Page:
Teachers Federation members at Moruya High School have walked off the job over the negative impact the state-wide teacher shortage is having on their school.
NSW Teachers Federation Deputy President Henry Rajendra said staff walked out in frustration at the shortage of casual teachers and the consequent increases in workload to compensate for staff shortages. The lack of adequate staffing at the school has also seen classes split.
“Our members at Moruya High School are deeply concerned that not enough is being done to address the current staffing crisis which is expected to worsen over the coming years,” Mr Rajendra said.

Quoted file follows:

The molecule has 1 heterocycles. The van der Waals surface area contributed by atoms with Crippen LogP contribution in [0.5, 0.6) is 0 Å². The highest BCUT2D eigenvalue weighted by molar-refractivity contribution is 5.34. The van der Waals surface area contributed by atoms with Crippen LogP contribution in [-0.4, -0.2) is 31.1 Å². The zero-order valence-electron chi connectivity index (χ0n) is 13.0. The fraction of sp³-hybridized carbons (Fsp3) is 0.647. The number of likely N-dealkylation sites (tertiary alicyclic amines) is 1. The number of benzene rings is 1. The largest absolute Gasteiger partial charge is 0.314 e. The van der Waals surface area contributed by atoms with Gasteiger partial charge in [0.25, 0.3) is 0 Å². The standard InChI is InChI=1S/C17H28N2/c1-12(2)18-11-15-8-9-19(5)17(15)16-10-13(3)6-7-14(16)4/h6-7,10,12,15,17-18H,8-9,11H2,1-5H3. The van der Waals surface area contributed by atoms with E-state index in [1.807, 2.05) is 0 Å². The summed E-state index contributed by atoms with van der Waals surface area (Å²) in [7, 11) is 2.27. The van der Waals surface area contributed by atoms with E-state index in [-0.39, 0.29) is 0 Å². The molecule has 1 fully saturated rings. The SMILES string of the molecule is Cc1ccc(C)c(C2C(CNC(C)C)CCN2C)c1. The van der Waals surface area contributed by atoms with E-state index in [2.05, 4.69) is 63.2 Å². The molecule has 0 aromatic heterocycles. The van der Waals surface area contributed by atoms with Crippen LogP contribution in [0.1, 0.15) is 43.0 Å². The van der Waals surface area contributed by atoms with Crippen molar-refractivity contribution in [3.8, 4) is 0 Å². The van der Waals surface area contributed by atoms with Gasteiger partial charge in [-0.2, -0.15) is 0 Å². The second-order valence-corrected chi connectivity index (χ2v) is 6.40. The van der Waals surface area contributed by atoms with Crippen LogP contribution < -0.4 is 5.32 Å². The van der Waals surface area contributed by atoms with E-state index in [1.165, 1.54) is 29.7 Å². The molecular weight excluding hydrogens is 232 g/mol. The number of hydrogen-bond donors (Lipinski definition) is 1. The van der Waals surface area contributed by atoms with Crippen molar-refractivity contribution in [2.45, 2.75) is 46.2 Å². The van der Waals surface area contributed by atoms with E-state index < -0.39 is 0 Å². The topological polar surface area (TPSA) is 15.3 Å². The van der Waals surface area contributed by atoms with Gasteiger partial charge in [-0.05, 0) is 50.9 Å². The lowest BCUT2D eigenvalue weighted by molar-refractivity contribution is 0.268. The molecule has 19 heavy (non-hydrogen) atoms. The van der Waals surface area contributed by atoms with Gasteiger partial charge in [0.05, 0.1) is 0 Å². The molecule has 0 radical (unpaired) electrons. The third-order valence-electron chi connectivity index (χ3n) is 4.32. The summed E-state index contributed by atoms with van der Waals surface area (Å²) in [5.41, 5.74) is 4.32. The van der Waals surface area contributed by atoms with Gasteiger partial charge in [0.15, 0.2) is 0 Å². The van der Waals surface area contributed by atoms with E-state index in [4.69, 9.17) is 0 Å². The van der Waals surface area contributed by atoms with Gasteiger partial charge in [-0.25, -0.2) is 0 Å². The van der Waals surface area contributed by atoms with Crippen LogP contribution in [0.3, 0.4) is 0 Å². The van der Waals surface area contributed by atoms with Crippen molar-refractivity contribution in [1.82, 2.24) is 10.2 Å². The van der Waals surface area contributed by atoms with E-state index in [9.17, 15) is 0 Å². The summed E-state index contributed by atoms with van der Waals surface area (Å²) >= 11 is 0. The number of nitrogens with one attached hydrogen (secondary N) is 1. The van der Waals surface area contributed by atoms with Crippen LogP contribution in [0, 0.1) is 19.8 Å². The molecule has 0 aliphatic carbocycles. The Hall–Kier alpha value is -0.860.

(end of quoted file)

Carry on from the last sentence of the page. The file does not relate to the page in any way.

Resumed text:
“Staff at Moruya High say the shortage of teachers is affecting curriculum delivery and forcing teachers to work in unsustainable conditions which are detrimental to their physical and mental health.”
“They believe if more permanent positions were available, staff shortages would be minimised, and teachers would be more willing to move to remote and regional parts of the state.”
“Like many teachers in the country, they are calling for incentives for teachers to move to schools in regional areas.”
Mr Rajendra said the Gallop Inquiry into the work of teachers found earlier this year that uncompetitive salaries for teachers and unsustainable workloads are leading to teacher shortages.”
“The workload of teachers has increased every year, but their salaries have fallen every year compared to other professions.”
“You can’t fix the shortages without fixing the wages and workload problem.”
“If we don’t pay teachers what they are worth, we won’t get the teachers we need.”